Corktown mourns cancellation of annual fete due to permit fees

Councillor describes permit costs as ‘impossible situation’

By Dennis Hanagan –

Francine Barry.

Francine Barry.

Another community festival has bitten the dust because its organizers can’t afford to pay the city fees to hold it in a park.

As it has done for years, the Corktown Residents and Business Association (CRBA) planned to hold its annual barbeque and Octoberfest fundraiser in Sackville Park on King St. E. in early October.

But in addition to the regular costs it lays out for the festival, the association was told it would have to come up with an extra $2,500 this year to hire police to patrol the event.

Last month, The Bulletin reported a similar snag the Men can Cook barbeque encountered with the city’s permit department.

That event was to be held in Alexandra Park near Bathurst and Dundas on Aug. 29. But it was cancelled because organizers couldn’t muster the required city permit fee, reported to be $1,000.

At the time, Men Can Cook organizer Dwayne Williams, CEO of 1st Planet Productions, said the city’s dealings with communities trying to hold festivals was “like a bully pushing around little kids.”

CRBA secretary Francine Barry was also uncomplimentary about the city. “They’re party poopers. They priced us out of our fundraiser.”

Barry estimated that with the permit fee, the cost of providing portable toilets and acquiring insurance and now the new fee to hire police, the event would have cost the CRBA more than $3,500.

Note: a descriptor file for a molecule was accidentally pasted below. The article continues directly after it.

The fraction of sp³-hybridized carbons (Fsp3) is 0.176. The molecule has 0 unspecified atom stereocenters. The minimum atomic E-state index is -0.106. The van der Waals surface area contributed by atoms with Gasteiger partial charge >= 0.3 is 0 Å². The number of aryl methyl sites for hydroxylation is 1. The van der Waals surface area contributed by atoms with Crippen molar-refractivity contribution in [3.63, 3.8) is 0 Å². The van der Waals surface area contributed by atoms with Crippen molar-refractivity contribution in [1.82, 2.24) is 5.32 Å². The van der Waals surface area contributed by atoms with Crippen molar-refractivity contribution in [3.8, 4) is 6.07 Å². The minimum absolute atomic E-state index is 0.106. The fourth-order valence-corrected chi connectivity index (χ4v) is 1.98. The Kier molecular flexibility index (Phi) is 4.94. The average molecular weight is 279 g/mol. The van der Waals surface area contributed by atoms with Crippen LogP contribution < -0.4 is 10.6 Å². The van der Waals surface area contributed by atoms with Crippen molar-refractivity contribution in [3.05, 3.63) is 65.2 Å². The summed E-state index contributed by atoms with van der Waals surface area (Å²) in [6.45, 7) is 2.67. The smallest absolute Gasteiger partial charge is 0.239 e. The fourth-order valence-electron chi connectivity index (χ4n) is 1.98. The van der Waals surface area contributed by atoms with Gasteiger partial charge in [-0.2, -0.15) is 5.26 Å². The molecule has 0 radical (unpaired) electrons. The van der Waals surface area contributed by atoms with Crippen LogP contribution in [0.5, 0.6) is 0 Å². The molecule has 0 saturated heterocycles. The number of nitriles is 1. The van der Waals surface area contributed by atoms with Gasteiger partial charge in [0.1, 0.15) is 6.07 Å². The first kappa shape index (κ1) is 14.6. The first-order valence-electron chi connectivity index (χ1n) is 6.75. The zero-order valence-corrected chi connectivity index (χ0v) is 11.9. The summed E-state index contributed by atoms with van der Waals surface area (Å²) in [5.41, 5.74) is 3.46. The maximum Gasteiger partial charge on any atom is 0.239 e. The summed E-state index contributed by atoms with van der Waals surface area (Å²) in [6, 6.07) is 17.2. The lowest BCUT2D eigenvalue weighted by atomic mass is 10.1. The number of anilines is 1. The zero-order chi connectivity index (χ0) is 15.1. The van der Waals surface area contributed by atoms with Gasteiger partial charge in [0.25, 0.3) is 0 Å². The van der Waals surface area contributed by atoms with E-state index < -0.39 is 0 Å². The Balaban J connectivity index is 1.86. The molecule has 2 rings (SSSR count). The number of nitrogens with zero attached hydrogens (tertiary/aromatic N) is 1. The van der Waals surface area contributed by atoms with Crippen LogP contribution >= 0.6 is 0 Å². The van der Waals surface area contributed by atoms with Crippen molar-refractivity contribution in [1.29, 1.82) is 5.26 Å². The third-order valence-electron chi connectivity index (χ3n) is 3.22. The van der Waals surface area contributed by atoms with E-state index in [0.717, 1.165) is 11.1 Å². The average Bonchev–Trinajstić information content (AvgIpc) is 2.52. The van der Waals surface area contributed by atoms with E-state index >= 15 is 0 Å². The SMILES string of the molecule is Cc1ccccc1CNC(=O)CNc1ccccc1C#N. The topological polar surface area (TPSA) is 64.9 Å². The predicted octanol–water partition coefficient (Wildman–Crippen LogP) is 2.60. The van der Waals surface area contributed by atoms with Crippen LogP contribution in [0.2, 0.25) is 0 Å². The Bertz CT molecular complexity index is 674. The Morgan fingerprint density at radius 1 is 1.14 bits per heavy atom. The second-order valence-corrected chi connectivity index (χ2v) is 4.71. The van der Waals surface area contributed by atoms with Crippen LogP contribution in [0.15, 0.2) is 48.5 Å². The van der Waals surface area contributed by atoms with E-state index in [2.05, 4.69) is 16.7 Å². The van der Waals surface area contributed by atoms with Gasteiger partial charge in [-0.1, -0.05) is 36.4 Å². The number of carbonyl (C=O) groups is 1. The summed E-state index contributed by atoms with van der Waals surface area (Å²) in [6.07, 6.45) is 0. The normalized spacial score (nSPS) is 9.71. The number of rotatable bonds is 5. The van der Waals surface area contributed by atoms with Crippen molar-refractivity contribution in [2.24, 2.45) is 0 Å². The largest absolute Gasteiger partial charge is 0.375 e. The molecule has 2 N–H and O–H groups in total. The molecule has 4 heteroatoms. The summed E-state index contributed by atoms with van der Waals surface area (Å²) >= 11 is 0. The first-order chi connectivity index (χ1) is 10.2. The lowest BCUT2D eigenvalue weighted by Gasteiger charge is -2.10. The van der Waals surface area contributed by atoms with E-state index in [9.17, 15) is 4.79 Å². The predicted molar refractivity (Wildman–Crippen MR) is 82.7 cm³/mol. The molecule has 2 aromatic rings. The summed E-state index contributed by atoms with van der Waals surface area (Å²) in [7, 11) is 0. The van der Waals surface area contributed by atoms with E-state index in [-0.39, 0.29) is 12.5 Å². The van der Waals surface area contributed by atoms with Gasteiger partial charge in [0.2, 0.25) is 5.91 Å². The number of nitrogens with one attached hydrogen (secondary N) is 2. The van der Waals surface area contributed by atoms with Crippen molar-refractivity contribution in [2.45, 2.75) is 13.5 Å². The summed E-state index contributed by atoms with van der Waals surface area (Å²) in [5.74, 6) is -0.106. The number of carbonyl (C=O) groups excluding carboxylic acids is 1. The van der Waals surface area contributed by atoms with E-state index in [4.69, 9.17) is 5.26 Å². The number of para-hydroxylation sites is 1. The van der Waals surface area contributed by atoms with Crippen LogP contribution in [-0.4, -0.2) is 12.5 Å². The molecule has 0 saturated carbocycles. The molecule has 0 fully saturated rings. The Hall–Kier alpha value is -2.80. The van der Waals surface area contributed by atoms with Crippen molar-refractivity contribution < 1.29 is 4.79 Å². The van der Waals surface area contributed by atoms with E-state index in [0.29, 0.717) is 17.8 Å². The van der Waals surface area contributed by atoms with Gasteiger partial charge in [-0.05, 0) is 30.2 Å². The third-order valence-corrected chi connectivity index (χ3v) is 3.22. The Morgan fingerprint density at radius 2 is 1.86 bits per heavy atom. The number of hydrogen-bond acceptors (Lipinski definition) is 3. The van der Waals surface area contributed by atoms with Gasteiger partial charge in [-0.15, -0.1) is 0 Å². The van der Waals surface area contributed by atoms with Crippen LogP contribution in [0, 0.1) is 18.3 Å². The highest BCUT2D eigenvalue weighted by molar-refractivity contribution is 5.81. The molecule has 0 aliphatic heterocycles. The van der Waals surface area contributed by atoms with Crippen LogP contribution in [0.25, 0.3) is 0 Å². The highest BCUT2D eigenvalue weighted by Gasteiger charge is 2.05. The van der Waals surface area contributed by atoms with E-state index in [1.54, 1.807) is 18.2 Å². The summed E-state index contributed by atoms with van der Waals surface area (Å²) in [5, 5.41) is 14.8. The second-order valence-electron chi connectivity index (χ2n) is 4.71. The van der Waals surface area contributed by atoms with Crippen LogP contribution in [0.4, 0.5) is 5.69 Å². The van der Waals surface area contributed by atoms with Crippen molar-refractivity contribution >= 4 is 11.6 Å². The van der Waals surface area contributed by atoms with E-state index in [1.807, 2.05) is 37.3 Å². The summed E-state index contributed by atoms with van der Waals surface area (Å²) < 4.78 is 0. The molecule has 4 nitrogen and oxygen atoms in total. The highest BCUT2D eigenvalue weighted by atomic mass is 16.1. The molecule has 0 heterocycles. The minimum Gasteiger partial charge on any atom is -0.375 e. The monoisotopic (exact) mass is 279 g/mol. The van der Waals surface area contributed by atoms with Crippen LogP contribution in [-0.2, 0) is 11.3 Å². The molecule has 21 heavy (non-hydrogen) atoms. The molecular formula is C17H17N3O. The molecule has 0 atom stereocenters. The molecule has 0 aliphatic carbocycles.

But on a good weather day with a good turnout the best the CRBA can hope to gain for the association’s coffers is about $1,000—or even as low as a few hundred dollars if the weather is bad.

The CRBA’s coffers aren’t big. They’re at less than $4,000, says Barry. She said all of the money is spent on the community, the largest part going toward the annual Christmas party.

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The barbeque takes months of planning and features live music from local musicians, neighbourhood artisans, kids games, clowns, face painting, and an auction to which Corktown residents donate items to bid on.

Beer, wine and food are often donated or subsidized for the CRBA to sell and make a small profit. Neighbours adjacent to Sackville Park offer their electrical outlets to power the microphone and music system, and the nearby Art Café on King St. donates urns of coffee.

“It’s been a wonderful family event every year,” said Barry. “People even bring in their grandparents from outside of Corktown. It’s a load of fun.”

The festival is also a way for the CRBA to build its membership. “We get new members every time.”

Barry said in past years police on their regular patrols would drop by the park “and say hi. They like to mix with the neighbourhood, too.”

But as for needing them on site in the park for the entire festival Barry noted, “the cop shop is just a block away. We’re adults. We have cell phones. If we need them we can call them.”

She said the city seems to be using a “one size fits all” policy for policing public festivals. While a heavy police presence might be required for events in some parts of the city, she questions whether that’s the case for Corktown.

“There has never been a question of misbehaviour by anyone at this event,” she said in an email prior to The Bulletin’s interview with her.

Toronto Centre-Rosedale City Councillor Pam McConnell told The Bulletin, “local groups shouldn’t be placed in impossible situations like this, and they shouldn’t have to bear such high costs.”

She said festivals like the CRBA’s bring neighbours together which makes communities “healthy and vibrant. We need to encourage festivals like this.”

She said local police divisions can patrol and oversee neighbourhood events “as a logical extension of community policing.”

Although 2010 will go down as a hiccup in the Corktown barbeque’s long-standing history, Barry said the community-building event won’t be stymied next year.

“We’ll look for a venue where the city can’t interfere. We’re not going to let the city do this to us again.”

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